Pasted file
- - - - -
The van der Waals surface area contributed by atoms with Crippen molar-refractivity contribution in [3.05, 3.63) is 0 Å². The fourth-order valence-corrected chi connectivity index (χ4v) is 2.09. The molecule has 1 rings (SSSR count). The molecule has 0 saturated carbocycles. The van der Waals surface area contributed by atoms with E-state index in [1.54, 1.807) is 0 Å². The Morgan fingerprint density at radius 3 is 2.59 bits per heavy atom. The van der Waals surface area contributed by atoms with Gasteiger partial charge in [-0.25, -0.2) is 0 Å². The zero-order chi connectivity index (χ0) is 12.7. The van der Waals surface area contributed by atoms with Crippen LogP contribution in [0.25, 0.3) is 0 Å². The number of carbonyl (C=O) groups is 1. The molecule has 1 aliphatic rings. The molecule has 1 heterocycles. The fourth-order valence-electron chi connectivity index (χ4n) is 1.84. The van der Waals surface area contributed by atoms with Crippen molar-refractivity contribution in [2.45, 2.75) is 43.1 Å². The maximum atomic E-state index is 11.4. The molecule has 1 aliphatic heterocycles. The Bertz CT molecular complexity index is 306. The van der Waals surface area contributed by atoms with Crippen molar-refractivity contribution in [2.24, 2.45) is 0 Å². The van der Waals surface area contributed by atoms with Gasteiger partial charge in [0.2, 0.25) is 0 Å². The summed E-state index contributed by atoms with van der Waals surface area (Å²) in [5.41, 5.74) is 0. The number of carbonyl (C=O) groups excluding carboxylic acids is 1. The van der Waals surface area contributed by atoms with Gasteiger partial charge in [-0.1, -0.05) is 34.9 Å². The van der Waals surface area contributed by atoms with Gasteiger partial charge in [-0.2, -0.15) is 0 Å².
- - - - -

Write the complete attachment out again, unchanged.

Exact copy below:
The van der Waals surface area contributed by atoms with Crippen molar-refractivity contribution in [3.05, 3.63) is 0 Å². The fourth-order valence-corrected chi connectivity index (χ4v) is 2.09. The molecule has 1 rings (SSSR count). The molecule has 0 saturated carbocycles. The van der Waals surface area contributed by atoms with E-state index in [1.54, 1.807) is 0 Å². The Morgan fingerprint density at radius 3 is 2.59 bits per heavy atom. The van der Waals surface area contributed by atoms with Gasteiger partial charge in [-0.25, -0.2) is 0 Å². The zero-order chi connectivity index (χ0) is 12.7. The van der Waals surface area contributed by atoms with Crippen LogP contribution in [0.25, 0.3) is 0 Å². The number of carbonyl (C=O) groups is 1. The molecule has 1 aliphatic rings. The molecule has 1 heterocycles. The fourth-order valence-electron chi connectivity index (χ4n) is 1.84. The van der Waals surface area contributed by atoms with Crippen molar-refractivity contribution in [2.45, 2.75) is 43.1 Å². The maximum atomic E-state index is 11.4. The molecule has 1 aliphatic heterocycles. The Bertz CT molecular complexity index is 306. The van der Waals surface area contributed by atoms with Crippen molar-refractivity contribution in [2.24, 2.45) is 0 Å². The van der Waals surface area contributed by atoms with Gasteiger partial charge in [0.2, 0.25) is 0 Å². The summed E-state index contributed by atoms with van der Waals surface area (Å²) in [5.41, 5.74) is 0. The number of carbonyl (C=O) groups excluding carboxylic acids is 1. The van der Waals surface area contributed by atoms with Gasteiger partial charge in [-0.1, -0.05) is 34.9 Å². The van der Waals surface area contributed by atoms with Gasteiger partial charge in [-0.2, -0.15) is 0 Å².